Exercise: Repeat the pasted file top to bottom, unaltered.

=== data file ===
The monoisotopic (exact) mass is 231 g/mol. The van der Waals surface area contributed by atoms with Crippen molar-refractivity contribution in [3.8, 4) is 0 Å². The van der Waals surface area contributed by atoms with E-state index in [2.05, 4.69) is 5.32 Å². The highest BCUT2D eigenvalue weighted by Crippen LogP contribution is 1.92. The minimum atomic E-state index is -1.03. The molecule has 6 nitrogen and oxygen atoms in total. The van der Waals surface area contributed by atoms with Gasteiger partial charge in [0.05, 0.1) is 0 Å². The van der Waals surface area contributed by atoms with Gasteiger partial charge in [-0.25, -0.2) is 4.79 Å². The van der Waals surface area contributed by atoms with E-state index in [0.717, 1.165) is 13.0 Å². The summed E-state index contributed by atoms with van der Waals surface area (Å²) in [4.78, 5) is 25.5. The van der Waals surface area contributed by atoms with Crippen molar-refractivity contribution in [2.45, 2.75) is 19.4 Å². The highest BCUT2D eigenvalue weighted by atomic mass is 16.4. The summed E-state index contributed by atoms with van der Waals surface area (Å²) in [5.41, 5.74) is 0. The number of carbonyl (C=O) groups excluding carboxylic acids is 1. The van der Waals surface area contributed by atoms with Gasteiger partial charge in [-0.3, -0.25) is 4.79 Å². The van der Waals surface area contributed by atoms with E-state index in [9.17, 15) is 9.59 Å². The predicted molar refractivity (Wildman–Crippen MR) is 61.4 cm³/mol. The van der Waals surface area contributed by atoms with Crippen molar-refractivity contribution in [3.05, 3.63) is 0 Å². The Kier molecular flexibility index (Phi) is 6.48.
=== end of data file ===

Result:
The monoisotopic (exact) mass is 231 g/mol. The van der Waals surface area contributed by atoms with Crippen molar-refractivity contribution in [3.8, 4) is 0 Å². The van der Waals surface area contributed by atoms with E-state index in [2.05, 4.69) is 5.32 Å². The highest BCUT2D eigenvalue weighted by Crippen LogP contribution is 1.92. The minimum atomic E-state index is -1.03. The molecule has 6 nitrogen and oxygen atoms in total. The van der Waals surface area contributed by atoms with Gasteiger partial charge in [0.05, 0.1) is 0 Å². The van der Waals surface area contributed by atoms with Gasteiger partial charge in [-0.25, -0.2) is 4.79 Å². The van der Waals surface area contributed by atoms with E-state index in [0.717, 1.165) is 13.0 Å². The summed E-state index contributed by atoms with van der Waals surface area (Å²) in [4.78, 5) is 25.5. The van der Waals surface area contributed by atoms with Crippen molar-refractivity contribution in [2.45, 2.75) is 19.4 Å². The highest BCUT2D eigenvalue weighted by atomic mass is 16.4. The summed E-state index contributed by atoms with van der Waals surface area (Å²) in [5.41, 5.74) is 0. The number of carbonyl (C=O) groups excluding carboxylic acids is 1. The van der Waals surface area contributed by atoms with Gasteiger partial charge in [-0.3, -0.25) is 4.79 Å². The van der Waals surface area contributed by atoms with E-state index in [9.17, 15) is 9.59 Å². The predicted molar refractivity (Wildman–Crippen MR) is 61.4 cm³/mol. The van der Waals surface area contributed by atoms with Crippen molar-refractivity contribution in [3.05, 3.63) is 0 Å². The Kier molecular flexibility index (Phi) is 6.48.